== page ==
The wealthy also often were hosts to church gatherings because they had the space. And they had leisure and fewer demands on their time, so the elites would often gather well before the whole group could meet and get the party started - eating the best of the food and the wine, even becoming drunk, so that when the poor arrived - of whom there were more but who had much less to share - there was little left.  These were perhaps slaves, or laborers with obligations, certainly with less flexibility. 

So you can see how this might have been distressing and the cause of some conflict.  Paul’s position is firmly and absolutely on the side of the poor of this congregation.  His parental tone is specifically directed at the privileged few in Corinth.  And I can imagine it must not have been a tone they heard directed at them very often: Should I commend you? I do not!! 😬

Paul goes on to remind them: For I received from the Lord what I also handed on to you - and he relates to them - reminds them of - the words of Jesus and his instructions: this bread is my body.  This cup is a new covenant in my blood.  Remember me whenever you eat and drink them. So, my wealthy Corinthian friends, chew on this: Whenever you gather with your cronies, gorging on rich food and getting drunk, how is that remembering Jesus?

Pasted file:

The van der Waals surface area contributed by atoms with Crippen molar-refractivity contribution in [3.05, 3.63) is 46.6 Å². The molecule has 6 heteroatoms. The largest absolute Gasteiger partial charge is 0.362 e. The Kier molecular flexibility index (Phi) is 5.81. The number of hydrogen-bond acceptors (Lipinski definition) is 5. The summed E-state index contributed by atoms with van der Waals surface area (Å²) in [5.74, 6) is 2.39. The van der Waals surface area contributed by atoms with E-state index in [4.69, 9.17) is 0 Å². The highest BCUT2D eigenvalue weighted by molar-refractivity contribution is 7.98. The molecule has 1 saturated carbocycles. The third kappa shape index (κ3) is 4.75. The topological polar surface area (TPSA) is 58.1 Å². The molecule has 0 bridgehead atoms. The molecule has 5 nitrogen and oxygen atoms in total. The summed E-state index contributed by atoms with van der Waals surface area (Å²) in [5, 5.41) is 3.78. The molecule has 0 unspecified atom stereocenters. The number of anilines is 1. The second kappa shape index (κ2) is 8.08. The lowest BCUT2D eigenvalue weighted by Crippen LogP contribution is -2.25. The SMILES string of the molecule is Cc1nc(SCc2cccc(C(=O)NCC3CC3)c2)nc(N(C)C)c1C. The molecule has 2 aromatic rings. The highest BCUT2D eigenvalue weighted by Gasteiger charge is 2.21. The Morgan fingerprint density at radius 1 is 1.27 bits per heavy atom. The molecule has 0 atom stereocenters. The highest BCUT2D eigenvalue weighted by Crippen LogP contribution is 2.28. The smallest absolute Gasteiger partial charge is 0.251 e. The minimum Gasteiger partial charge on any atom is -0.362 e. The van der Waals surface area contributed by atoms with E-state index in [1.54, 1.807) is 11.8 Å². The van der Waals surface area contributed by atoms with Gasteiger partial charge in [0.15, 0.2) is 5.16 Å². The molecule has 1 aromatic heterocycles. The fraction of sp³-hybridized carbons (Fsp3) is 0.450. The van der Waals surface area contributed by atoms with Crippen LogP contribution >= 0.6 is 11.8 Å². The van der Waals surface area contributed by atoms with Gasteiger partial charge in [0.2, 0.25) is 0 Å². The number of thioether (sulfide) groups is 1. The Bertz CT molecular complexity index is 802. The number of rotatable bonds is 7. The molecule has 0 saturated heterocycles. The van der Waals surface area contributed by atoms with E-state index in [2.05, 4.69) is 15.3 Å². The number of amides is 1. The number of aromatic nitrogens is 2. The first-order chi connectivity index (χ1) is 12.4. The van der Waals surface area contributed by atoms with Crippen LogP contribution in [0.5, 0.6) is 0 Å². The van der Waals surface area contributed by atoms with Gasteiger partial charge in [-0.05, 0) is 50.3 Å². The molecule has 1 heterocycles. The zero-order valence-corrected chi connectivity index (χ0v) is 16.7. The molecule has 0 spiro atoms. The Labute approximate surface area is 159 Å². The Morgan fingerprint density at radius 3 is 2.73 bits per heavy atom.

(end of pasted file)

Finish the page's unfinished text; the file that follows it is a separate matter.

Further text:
There are lots of ways of interpreting communion. Interpreting it as narrative recalling the traditions of feeding and stories of shared food and provision throughout scripture; a symbolic understanding of the meal giving new life; a interpretation communion is a foretaste of God’s abundant feast in the coming Reign of Christ.  But at a very basic level, the communion meal is food - real food meeting the need of real hunger and some of the Corinthian church members are excluding other members from basic provision. The divide between people is becoming even greater.

There are consequences to communion.  Economic consequences and community consequences. Communion as it’s intended to be practiced - every time you eat and drink together - is not a community or economic structure that anyone in Corinth is used to.  Corinth is an economy where people literally own other people.  An economy where money buys status, where wealth and hierarchy are intertwined, where you spend yourself into debt to buy position.  

Juneteenth may have done away with slavery, but 150 years later, we are still feeling the consequences of enslavement and the divisions of race and class. And 2000 since the church at Corinth gathered for its church potlucks, we are still feeling the rift of between the wealthy and the poor. Maybe now more than ever.